Liverpool, the city that turned off The Sun

Photo by Tembela Bohle from Pexels.

Liverpool fans hatred for The Sun newspaper is still going strong after more than 30 years. Ever since The Sun’s coverage of the Hillsborough Disaster in 1989 the newspaper has been ostracised from the city with many local newsagents still refusing to sell the newspaper in their stores.

The city’s boycott of the newspaper started after the Hillsborough Disaster. The incident took place on the 15 April 1989 during the Liverpool and Nottingham Forest FA Cup semi-final, in which a crush of football fans resulted in 96 deaths and hundreds of injuries. To date it is the worst sport stadium-related disaster in British sporting history. The following video explains why Liverpool boycotts The Sun newspaper and the repercussions of the newspaper coverage of the event.

Following the incident at the stadium, the police wrongly attributed all blame surrounding the human crush to the Liverpool fans in attendance, accusing them of being drunken hooligans. The Sun then published a front-page piece about the incident titled “The Truth” four days after the incident, in which they also accused the Liverpool fans of ultimately causing the deaths of 96 supporters due to their actions on the pitch. Three sub-headings followed the controversial headline, consisting of: “some fans picked pockets of victims”, “some fans urinated on the brave cops” and “some fans beat up PC giving kiss of life”.

The Sun’s media coverage of the event led to a majority of Liverpool fans and citizens turning away from the newspaper. The newspaper’s sales dipped following the 1989 incident and has not recovered since. The Liverpool Football Club has since banned The Sun from their Anfield stadium and Melwood/Axa training ground. Additionally, The Sun is not permitted to report on the club’s matches from Anfield and has been given no access to interview players or the manager, Jürgen Klopp. The boycott of the newspaper reaches even further with the Everton Football Club also banning The Sun’s reporters from press conferences at their stadium.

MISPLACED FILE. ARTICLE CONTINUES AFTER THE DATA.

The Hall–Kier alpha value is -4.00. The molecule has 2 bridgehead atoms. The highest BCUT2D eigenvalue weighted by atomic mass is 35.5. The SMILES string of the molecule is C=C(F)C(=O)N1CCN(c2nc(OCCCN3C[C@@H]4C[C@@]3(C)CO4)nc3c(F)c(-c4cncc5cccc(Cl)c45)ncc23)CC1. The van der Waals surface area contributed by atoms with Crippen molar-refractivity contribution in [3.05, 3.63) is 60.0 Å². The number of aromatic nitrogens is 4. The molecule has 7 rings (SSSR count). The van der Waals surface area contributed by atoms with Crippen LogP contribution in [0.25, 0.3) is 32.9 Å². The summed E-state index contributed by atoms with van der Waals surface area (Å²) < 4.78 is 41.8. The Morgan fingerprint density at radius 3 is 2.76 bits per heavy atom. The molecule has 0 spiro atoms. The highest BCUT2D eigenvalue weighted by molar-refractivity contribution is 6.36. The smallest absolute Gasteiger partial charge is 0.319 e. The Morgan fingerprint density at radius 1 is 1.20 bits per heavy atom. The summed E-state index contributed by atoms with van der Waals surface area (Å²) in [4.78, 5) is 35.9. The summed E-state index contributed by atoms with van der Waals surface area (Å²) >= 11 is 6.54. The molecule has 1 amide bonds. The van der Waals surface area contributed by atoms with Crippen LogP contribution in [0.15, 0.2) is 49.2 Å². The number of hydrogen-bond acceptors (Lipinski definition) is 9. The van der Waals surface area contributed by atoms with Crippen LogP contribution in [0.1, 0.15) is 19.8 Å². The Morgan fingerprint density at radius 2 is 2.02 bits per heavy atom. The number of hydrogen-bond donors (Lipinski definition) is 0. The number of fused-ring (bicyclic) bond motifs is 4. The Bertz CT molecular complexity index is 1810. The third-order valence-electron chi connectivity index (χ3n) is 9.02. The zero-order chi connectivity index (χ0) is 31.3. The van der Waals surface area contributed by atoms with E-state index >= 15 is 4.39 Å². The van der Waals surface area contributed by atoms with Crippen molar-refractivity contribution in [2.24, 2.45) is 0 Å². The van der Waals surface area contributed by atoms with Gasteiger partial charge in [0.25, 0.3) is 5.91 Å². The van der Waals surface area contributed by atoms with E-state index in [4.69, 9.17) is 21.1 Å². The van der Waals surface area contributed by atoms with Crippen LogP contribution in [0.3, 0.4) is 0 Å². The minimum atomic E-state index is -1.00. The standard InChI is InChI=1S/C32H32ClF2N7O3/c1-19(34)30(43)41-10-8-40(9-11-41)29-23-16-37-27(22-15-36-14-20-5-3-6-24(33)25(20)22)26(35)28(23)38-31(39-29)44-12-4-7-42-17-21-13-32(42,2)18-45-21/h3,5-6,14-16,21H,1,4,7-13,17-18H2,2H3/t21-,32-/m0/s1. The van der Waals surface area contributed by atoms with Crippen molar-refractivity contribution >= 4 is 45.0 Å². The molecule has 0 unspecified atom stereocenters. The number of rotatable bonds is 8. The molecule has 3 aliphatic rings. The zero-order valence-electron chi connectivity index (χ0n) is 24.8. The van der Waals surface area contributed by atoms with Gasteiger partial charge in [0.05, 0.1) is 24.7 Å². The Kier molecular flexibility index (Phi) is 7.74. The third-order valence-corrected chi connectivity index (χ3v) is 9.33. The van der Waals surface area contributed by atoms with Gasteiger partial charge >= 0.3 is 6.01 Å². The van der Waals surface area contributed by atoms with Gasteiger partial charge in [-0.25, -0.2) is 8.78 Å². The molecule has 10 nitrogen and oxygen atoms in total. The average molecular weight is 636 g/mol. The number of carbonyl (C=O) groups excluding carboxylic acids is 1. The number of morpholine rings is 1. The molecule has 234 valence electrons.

Photo by Linksfuss from Wikimedia Commons.

Kelvin MacKenzie, editor of the Sun during the Hillsborough coverage, apologised in 1993 for his actions, but ultimately put the blame on the misleading information he received. However in 2006, he went back on his apology, being quoted at a private business lunch that he had only apologised because newspaper owner Rupert Murdoch had made him. He was quoted saying “I was not sorry then and I’m not sorry now.” A further official apology was made in 2005 by The Sun as well as an apology made by MacKenzie in 2012 following the publication of a report that absolved Liverpool fans of all blame regarding the tragedy. Liverpool fans and club officials have refused to accept the apologies made.

Spokesperson for the Hillsborough Justice Campaign, Peter Hootin said “the boycott of The Sun is symbolic.” He further explained that “people don’t feel that there has been any genuine apology” and that “most Liverpool fans will never forgive the paper and will never buy it.”

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About Jordan Charnley 9 Articles
Jordan Charnley is a Zimbabwean passionate writer and aspiring journalist. She was the editor for the Student Media Awards 2020 nominee DUB8 magazine and is currently studying journalism and media communications.

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